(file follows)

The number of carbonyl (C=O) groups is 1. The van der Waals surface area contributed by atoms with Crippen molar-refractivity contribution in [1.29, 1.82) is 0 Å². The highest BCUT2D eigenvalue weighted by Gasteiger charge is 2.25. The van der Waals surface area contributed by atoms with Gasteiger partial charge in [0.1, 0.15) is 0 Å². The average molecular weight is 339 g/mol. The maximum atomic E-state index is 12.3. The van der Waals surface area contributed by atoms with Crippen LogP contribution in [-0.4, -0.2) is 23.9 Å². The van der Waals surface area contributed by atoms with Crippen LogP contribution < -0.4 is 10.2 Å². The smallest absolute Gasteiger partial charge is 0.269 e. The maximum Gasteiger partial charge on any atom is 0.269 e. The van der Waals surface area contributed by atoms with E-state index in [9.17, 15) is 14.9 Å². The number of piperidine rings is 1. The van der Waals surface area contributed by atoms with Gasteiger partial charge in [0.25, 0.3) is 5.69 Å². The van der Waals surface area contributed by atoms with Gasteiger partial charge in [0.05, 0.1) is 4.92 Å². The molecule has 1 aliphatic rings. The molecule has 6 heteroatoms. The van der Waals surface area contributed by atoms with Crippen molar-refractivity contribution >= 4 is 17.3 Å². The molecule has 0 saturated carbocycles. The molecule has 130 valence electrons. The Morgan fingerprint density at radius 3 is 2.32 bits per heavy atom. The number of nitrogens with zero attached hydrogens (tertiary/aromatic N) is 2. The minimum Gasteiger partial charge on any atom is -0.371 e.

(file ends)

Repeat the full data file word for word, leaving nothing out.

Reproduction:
The number of carbonyl (C=O) groups is 1. The van der Waals surface area contributed by atoms with Crippen molar-refractivity contribution in [1.29, 1.82) is 0 Å². The highest BCUT2D eigenvalue weighted by Gasteiger charge is 2.25. The van der Waals surface area contributed by atoms with Gasteiger partial charge in [0.1, 0.15) is 0 Å². The average molecular weight is 339 g/mol. The maximum atomic E-state index is 12.3. The van der Waals surface area contributed by atoms with Crippen LogP contribution in [-0.4, -0.2) is 23.9 Å². The van der Waals surface area contributed by atoms with Crippen LogP contribution < -0.4 is 10.2 Å². The smallest absolute Gasteiger partial charge is 0.269 e. The maximum Gasteiger partial charge on any atom is 0.269 e. The van der Waals surface area contributed by atoms with E-state index in [9.17, 15) is 14.9 Å². The number of piperidine rings is 1. The van der Waals surface area contributed by atoms with Gasteiger partial charge in [0.25, 0.3) is 5.69 Å². The van der Waals surface area contributed by atoms with Gasteiger partial charge in [0.05, 0.1) is 4.92 Å². The molecule has 1 aliphatic rings. The molecule has 6 heteroatoms. The van der Waals surface area contributed by atoms with Crippen molar-refractivity contribution >= 4 is 17.3 Å². The molecule has 0 saturated carbocycles. The molecule has 130 valence electrons. The Morgan fingerprint density at radius 3 is 2.32 bits per heavy atom. The number of nitrogens with zero attached hydrogens (tertiary/aromatic N) is 2. The minimum Gasteiger partial charge on any atom is -0.371 e.